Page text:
- Orson Scott Card discusses the trope in several of his novels, usually favoring the "don't put a liar on guard" interpretation. If you don't believe the kid when he raises the alarm, what's the point of having him watch the sheep in the first place?
- Combined with You Have to Believe Me in a book in Galaxy of Fear. By that point the characters have become more inclined to believe wild claims. But the hacker who cruelly tricked Zak into shutting down important ship functions in the hopes of seeing him get in trouble?
- Defied in Honor Harrington: On Basilisk Station. The narration mentions that the code phrase "Case Zulu" is never, ever given in drills to avoid exactly this trope. It has only one meaning: "Enemy invasion imminent."
- Goosebumps has the story "The Girl Who Cried Monster", about a girl who constantly pulls monster pranks. Eventually, she finds out that the librarian is a monster, but nobody believes her. Of course, this aesop is a bit undermined by the inherent nature of it — people may believe you if you say there's a wolf in town, but a bug-eyed monster? Unlikely in any case. It turns out that Her parents - as well as her and her brother - are actually monsters, which she didn't know at the time and they had been acting like they didn't believe her when they were planning to eat the librarian.
- Nightmare Hour: "I'm Not Martin" receives its title from the titular character's habit of screaming that he's not Martin, especially as he's being taken in to have his foot surgically removed. This later dooms Sean as the orderlies take him away after Martin switches their charts since they've been warned about Martin's habit.
- Invoked in Firebird by the protagonist Ilya and a helpful fox. They get the villain, the Kaschei, to disable his own guard dragon by having it make a series of (apparently) false alarms.
- One chapter of Little House on the Prairie has this occur to Laura's cousin Charley. He doesn't want to help his father and uncle in the fields so he goofs off all day and gets in the way of their work. Eventually they tell him to go away, but even then he keeps on mock screaming to fool them until they begin ignore him. Charley begins to scream and it turns out this time it's for real danger. He had stepped on a bee hive and they were attacking him. He ends up okay but covered in bee stings.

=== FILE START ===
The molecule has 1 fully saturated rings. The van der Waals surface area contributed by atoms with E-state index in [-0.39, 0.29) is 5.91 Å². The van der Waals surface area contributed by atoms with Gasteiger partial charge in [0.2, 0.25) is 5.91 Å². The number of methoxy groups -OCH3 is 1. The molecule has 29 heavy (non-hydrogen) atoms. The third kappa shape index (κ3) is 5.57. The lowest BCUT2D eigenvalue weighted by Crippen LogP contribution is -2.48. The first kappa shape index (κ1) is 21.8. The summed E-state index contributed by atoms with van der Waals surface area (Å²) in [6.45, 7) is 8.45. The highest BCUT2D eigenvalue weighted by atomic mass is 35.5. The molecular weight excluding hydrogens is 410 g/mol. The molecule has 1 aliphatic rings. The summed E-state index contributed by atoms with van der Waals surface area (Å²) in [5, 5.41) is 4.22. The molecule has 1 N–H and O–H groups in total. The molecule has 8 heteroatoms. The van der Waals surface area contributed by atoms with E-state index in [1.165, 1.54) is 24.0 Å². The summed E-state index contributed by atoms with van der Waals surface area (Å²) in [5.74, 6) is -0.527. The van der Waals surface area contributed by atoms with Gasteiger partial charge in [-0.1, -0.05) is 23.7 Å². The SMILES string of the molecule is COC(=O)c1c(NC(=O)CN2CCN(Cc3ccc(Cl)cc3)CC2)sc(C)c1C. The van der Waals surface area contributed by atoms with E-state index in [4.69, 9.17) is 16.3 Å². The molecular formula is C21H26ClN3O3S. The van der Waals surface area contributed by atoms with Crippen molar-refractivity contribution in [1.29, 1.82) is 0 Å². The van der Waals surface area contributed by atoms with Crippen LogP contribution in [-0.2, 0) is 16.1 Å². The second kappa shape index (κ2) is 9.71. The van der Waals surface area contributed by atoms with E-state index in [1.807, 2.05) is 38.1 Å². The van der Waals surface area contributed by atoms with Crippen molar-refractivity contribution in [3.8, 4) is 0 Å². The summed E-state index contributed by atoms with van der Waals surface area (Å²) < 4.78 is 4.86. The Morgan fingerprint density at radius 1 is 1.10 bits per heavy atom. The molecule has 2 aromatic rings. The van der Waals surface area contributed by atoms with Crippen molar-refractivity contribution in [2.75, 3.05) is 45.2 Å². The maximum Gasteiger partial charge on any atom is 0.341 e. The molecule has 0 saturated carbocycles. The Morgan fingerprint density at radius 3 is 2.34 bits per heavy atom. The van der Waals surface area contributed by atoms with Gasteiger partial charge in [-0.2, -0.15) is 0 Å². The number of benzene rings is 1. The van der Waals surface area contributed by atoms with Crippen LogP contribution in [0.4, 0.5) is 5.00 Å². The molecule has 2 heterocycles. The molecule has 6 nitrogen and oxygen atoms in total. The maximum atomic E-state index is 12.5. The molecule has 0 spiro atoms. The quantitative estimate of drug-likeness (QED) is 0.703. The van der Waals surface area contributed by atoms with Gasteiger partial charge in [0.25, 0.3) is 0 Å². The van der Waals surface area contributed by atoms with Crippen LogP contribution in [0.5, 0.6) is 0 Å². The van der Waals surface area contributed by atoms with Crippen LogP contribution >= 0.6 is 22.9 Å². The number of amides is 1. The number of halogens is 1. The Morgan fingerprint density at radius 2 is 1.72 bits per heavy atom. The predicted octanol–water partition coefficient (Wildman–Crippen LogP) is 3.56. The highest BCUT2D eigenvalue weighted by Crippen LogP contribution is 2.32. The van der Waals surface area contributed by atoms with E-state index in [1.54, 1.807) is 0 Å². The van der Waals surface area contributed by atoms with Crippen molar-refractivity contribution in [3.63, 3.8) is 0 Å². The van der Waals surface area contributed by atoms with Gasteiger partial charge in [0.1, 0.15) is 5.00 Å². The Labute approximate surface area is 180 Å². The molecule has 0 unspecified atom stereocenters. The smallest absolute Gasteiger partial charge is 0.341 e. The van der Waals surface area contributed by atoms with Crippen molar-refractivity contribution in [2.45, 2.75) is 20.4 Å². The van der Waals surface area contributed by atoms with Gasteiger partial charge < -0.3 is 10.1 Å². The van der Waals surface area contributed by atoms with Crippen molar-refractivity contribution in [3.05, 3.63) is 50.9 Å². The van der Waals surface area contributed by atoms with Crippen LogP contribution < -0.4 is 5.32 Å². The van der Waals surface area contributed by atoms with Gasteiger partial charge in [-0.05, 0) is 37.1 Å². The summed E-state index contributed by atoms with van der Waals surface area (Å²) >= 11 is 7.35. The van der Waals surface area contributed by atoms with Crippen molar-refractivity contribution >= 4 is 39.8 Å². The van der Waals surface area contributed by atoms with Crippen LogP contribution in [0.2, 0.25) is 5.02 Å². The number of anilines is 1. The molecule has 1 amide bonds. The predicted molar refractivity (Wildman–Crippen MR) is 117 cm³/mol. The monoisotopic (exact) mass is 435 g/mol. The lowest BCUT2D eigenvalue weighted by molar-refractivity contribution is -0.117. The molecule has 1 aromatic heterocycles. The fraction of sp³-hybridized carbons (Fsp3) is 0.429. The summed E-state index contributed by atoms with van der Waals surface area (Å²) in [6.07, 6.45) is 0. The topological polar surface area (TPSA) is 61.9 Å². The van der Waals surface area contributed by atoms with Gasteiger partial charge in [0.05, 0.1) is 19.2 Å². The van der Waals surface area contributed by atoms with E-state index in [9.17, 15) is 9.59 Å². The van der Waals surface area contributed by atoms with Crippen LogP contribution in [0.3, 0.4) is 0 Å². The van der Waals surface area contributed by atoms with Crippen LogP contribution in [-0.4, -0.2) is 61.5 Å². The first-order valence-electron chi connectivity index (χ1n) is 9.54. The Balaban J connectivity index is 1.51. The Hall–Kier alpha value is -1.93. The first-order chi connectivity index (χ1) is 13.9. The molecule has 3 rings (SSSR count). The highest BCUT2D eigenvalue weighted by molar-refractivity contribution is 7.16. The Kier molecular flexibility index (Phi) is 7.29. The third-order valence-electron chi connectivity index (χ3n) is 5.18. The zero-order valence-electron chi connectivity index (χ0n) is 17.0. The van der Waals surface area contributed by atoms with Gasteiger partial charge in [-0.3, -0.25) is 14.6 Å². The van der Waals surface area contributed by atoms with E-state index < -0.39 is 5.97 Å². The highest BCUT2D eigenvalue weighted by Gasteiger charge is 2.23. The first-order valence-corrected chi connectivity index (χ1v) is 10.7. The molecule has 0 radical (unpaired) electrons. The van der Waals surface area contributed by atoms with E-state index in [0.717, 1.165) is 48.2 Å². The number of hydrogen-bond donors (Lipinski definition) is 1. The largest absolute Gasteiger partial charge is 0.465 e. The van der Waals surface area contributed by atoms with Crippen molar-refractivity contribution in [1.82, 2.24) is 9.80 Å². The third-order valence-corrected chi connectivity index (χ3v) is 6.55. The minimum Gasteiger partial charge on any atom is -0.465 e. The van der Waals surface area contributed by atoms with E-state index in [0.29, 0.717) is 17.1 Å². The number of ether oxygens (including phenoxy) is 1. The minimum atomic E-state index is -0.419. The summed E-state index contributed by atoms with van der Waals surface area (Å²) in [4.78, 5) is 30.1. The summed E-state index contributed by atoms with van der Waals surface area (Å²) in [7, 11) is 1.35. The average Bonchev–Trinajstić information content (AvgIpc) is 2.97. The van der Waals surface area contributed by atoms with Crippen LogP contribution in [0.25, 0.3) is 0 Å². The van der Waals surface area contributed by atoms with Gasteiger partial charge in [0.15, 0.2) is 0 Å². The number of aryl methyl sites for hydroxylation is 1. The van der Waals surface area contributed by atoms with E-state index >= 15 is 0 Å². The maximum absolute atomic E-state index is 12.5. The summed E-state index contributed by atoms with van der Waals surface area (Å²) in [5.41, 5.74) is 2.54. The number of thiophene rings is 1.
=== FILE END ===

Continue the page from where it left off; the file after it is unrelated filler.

- Invoked in The City of Ember; the mayor tried to claim to the city that this is what Doon and Lina were doing when they reported that he and Looper were stealing, stating that they were "spreading vicious rumors." However, they were telling the truth.
- Combined with Playing Sick on an episode of Community. Leonard's comrade Richard continually says, "Where am I? What year is this?" and the rest of the seniors laugh at this genius ploy of getting out of trouble. This leads to a Tear Jerker moment towards the end when Pierce and the others discover Richard is actually suffering from dementia, and may or may not have been previously faking.
- It also occurs with Pierce's father. Pierce is notorious for faking heart attacks to get out of things, even winning at paintball using this tactic. When his father appear to have a heart attack, Jeff assumes it is another fake. He is actually having a heart attack and thus dies.
- Game of Thrones: Tyrion tells Varys in "The Lion and the Rose" that he has warned Shae of the dangers of King's Landing so many times that she pays no attention anymore.
- Scrubs does this a lot, usually involving the Janitor:
- One episode involves him planning an elaborate prank on J.D., who is living in a tent on his half-acre. The Janitor calls the police from a nearby payphone for several days, reporting a wolf. When the police arrive and ask J.D., there is no wolf. The plan culminates in the Janitor releasing an actual wolf in JD's tent, only to have the wolf turn on Janitor instead.